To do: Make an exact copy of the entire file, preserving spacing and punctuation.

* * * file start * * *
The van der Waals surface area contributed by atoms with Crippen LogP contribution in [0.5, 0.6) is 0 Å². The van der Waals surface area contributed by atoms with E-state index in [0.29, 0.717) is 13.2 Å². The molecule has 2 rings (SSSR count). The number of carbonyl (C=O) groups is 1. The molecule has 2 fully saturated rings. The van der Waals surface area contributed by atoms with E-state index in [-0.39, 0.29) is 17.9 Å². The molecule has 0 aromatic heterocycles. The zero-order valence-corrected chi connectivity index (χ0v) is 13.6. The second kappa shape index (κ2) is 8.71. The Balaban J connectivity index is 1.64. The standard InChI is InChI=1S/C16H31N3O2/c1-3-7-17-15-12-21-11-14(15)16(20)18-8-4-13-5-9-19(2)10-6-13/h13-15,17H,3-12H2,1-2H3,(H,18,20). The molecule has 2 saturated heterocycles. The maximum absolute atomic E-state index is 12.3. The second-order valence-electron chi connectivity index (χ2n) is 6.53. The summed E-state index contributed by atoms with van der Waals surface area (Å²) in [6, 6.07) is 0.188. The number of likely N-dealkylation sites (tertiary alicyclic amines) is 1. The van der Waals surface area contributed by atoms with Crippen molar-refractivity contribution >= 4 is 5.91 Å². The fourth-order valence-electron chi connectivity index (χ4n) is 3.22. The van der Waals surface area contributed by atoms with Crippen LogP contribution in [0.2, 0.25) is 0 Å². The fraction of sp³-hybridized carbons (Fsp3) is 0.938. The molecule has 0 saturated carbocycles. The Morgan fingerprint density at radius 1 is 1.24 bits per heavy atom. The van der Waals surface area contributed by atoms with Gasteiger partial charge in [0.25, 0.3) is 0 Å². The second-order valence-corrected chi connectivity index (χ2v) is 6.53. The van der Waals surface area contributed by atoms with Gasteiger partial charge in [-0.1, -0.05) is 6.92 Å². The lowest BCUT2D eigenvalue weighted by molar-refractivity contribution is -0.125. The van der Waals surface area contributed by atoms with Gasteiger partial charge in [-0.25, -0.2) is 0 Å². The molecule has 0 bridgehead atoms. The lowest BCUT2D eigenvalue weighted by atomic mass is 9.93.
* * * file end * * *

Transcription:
The van der Waals surface area contributed by atoms with Crippen LogP contribution in [0.5, 0.6) is 0 Å². The van der Waals surface area contributed by atoms with E-state index in [0.29, 0.717) is 13.2 Å². The molecule has 2 rings (SSSR count). The number of carbonyl (C=O) groups is 1. The molecule has 2 fully saturated rings. The van der Waals surface area contributed by atoms with E-state index in [-0.39, 0.29) is 17.9 Å². The molecule has 0 aromatic heterocycles. The zero-order valence-corrected chi connectivity index (χ0v) is 13.6. The second kappa shape index (κ2) is 8.71. The Balaban J connectivity index is 1.64. The standard InChI is InChI=1S/C16H31N3O2/c1-3-7-17-15-12-21-11-14(15)16(20)18-8-4-13-5-9-19(2)10-6-13/h13-15,17H,3-12H2,1-2H3,(H,18,20). The molecule has 2 saturated heterocycles. The maximum absolute atomic E-state index is 12.3. The second-order valence-electron chi connectivity index (χ2n) is 6.53. The summed E-state index contributed by atoms with van der Waals surface area (Å²) in [6, 6.07) is 0.188. The number of likely N-dealkylation sites (tertiary alicyclic amines) is 1. The van der Waals surface area contributed by atoms with Crippen molar-refractivity contribution >= 4 is 5.91 Å². The fourth-order valence-electron chi connectivity index (χ4n) is 3.22. The van der Waals surface area contributed by atoms with Crippen LogP contribution in [0.2, 0.25) is 0 Å². The fraction of sp³-hybridized carbons (Fsp3) is 0.938. The molecule has 0 saturated carbocycles. The Morgan fingerprint density at radius 1 is 1.24 bits per heavy atom. The van der Waals surface area contributed by atoms with Gasteiger partial charge in [0.25, 0.3) is 0 Å². The second-order valence-corrected chi connectivity index (χ2v) is 6.53. The van der Waals surface area contributed by atoms with Gasteiger partial charge in [-0.1, -0.05) is 6.92 Å². The lowest BCUT2D eigenvalue weighted by molar-refractivity contribution is -0.125. The van der Waals surface area contributed by atoms with Gasteiger partial charge in [-0.25, -0.2) is 0 Å². The molecule has 0 bridgehead atoms. The lowest BCUT2D eigenvalue weighted by atomic mass is 9.93.